Hello, friends of Oversteer. We are gathered here today to mourn the inevitable passing of an automotive feature doomed to obscurity. Soon it will be as common as having a foot-operated high-beam switch. Let’s all have a moment of silence for the handbrake.
You see, it’s a bittersweet time to be an automotive enthusiast. On one hand, objectively speaking, cars have never been better. They’re faster, they’re more powerful, their emissions have decreased dramatically, they’re immeasurably safer, and engineering advancements can make even the largest of wagons handle better than the super cars of yesteryear. On the other hand, the simplistically pure driving experience is fading away.
Yes, the dual-clutch transmission shifts far smoother and far faster than any human ever could. However, pulling on the "-" paddle is a far less emotional, connected movement than that perfectly rev-matched heel-toe downshift into second as you aim for the apex. Whether you’re on a track or trying to make your passenger sick as you blast up the on-ramp, there’s a special satisfaction you feel when you get it just right. At the rate the manual transmission is disappearing, it won’t be long before an entire generation doesn’t know what that feels like.
It’s the same story with all the other electronic aids and sensors. Young drivers won’t know what it was like to have to turn your head in order to reverse the car or check your blind spot. In fact, it probably won’t be much longer before they won’t even be taught how to manually parallel park! They won’t care about hitting that perfect apex on that twisty mountain road, because the lane-departure warning gets angry with them every time they approach the outer edges of their lane. On top of that, all the extra computers and complexity means that cars are heavier now — and shortly, we’ll all need computer engineering degrees in order to change the spark plugs.
The latest victim in the electrification and automation of the automobile is the good ol’ fashioned handbrake. Now, instead of a large mechanical lever the driver can use in order to stop the car in an emergency or hold it in place on a hill, you merely have a little switch. Just a small twitch of the finger engages a small electric motor that clamps down the rear brakes and keeps the car in place. Another flick of the finger and you hear a small whirr as the brake is released and you can be on your way. That’s it. Flick, wzzzt, done. Where’s the fun in that?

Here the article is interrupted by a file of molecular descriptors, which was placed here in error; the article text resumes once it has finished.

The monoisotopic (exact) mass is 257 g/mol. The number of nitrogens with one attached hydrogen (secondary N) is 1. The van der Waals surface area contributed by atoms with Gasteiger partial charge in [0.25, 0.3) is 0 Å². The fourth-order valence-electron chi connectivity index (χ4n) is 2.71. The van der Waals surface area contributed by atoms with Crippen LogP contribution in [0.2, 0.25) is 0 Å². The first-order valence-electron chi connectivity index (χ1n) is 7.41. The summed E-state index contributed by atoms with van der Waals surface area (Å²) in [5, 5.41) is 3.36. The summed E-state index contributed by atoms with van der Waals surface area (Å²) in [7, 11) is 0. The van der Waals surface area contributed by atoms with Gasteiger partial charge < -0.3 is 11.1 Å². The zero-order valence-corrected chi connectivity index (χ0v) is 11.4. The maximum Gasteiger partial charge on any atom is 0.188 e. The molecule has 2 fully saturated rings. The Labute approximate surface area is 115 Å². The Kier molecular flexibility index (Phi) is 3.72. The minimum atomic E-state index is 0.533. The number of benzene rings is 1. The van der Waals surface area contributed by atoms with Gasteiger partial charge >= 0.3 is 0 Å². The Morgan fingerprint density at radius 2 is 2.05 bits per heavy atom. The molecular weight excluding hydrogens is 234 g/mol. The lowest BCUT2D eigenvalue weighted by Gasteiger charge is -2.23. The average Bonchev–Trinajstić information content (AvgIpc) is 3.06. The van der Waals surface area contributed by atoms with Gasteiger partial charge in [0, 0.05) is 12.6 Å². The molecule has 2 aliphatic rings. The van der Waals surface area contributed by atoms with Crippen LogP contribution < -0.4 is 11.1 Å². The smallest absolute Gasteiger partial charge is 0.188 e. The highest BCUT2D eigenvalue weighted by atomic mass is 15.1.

I know, I know: The electronic parking brakes take up far less real estate in the center console, which allows automakers to make bigger cupholders so we can all have our supersize vente big gulp espressos. And they do work — there are no cables to get old and rusty, but rather just some electrical wires and a motor mounted on the brake caliper. In a real emergency situation, where, say, a brake line has rusted and burst, just pull up on the little switch and hold it up. It won’t like it — but it will still be enough to bring the car to a stop for you while you wait for the tow truck. That doesn’t sound so bad, does it? It’s smaller, less susceptible to corrosion, and it will still help in an emergency. For 99 percent of the car-owning public, that is a perfectly acceptable solution.
The problem is that we are the 1 percent! We appreciate feeling like we’re an integral part of the process, that we’ve done the work ourselves, that we’ve asserted our dominance over some simple mechanical device. But even more important than that is that the traditional handbrake allows for modulation. The electronic brake has two settings: on and off. But, in my Mazda3, I can have it off, a little bit on, a little bit more on, or even all the way on.
This ability is very helpful in two very different situations. Most practically, in the example above where the brake line has failed, being able to control how quickly or slowly the car comes to a stop can be much safer, especially for the people behind you. You can also drive the car a short distance to your home or shop as well, using the handbrake to bring the car to a stop as needed, which can save you some towing money. Most importantly, though, the mechanical handbrake allows us to channel our inner Ken Block, letting our front-wheel-drive cars slide beautifully around the empty parking lots found after each snowstorm. Doing this well requires finesse, along with the ability to quickly modulate how much or how little braking force is applied to the rear wheels. There’s a subtle art to doing this right, and an electronic brake just can’t do it.
It’s a sad day, and it’ll be even sadder when handbrakes are gone from all new cars. My current car has a handbrake — but my next one likely won’t. As of this writing, there are only 32 cars on the market that have not succumbed to this electronic wizardry. And with the exception of a few of sports cars like the Mustang, the 370Z and the Miata, it’s just a list of the bottom of the barrel for each manufacturer — things like the Chevy Trax, Kia Rio, Nissan Versa and Mitsubishi Mirage, for example.
Someday, like the "compact disc", we’ll be speaking in past tense of that time you used to have to pull a lever to set your brake and you could only listen to 18 songs at a time. In other announcements, stay off my lawn and turn that music down. At least Mazda will still let me turn the stability control off completely in the Mazda3 … for now. Find a car for sale